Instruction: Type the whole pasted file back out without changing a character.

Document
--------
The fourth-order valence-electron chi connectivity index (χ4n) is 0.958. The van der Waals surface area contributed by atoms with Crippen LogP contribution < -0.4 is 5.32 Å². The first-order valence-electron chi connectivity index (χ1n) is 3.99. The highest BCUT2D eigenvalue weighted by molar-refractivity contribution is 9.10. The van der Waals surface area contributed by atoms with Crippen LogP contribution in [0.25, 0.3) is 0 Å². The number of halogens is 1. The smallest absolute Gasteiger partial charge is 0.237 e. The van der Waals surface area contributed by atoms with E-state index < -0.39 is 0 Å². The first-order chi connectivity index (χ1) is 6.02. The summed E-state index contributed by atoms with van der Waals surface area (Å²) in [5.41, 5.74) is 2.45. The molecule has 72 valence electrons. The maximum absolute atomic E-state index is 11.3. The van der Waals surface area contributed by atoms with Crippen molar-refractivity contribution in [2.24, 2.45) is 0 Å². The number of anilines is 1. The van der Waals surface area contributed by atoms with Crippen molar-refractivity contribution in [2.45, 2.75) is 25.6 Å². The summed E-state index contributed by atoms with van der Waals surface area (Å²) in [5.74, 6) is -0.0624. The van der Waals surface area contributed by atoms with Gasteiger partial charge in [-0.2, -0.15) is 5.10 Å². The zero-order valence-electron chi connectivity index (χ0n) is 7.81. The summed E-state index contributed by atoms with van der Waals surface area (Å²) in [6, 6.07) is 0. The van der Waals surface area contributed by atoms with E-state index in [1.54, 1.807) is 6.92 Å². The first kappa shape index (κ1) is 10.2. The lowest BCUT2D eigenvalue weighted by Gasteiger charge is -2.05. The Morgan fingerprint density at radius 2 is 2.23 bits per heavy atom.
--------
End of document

The fourth-order valence-electron chi connectivity index (χ4n) is 0.958. The van der Waals surface area contributed by atoms with Crippen LogP contribution < -0.4 is 5.32 Å². The first-order valence-electron chi connectivity index (χ1n) is 3.99. The highest BCUT2D eigenvalue weighted by molar-refractivity contribution is 9.10. The van der Waals surface area contributed by atoms with Crippen LogP contribution in [0.25, 0.3) is 0 Å². The number of halogens is 1. The smallest absolute Gasteiger partial charge is 0.237 e. The van der Waals surface area contributed by atoms with E-state index < -0.39 is 0 Å². The first-order chi connectivity index (χ1) is 6.02. The summed E-state index contributed by atoms with van der Waals surface area (Å²) in [5.41, 5.74) is 2.45. The molecule has 72 valence electrons. The maximum absolute atomic E-state index is 11.3. The van der Waals surface area contributed by atoms with Crippen molar-refractivity contribution in [2.24, 2.45) is 0 Å². The number of anilines is 1. The van der Waals surface area contributed by atoms with Crippen molar-refractivity contribution in [2.45, 2.75) is 25.6 Å². The summed E-state index contributed by atoms with van der Waals surface area (Å²) in [5.74, 6) is -0.0624. The van der Waals surface area contributed by atoms with Gasteiger partial charge in [-0.2, -0.15) is 5.10 Å². The zero-order valence-electron chi connectivity index (χ0n) is 7.81. The summed E-state index contributed by atoms with van der Waals surface area (Å²) in [6, 6.07) is 0. The van der Waals surface area contributed by atoms with E-state index in [1.54, 1.807) is 6.92 Å². The first kappa shape index (κ1) is 10.2. The lowest BCUT2D eigenvalue weighted by Gasteiger charge is -2.05. The Morgan fingerprint density at radius 2 is 2.23 bits per heavy atom.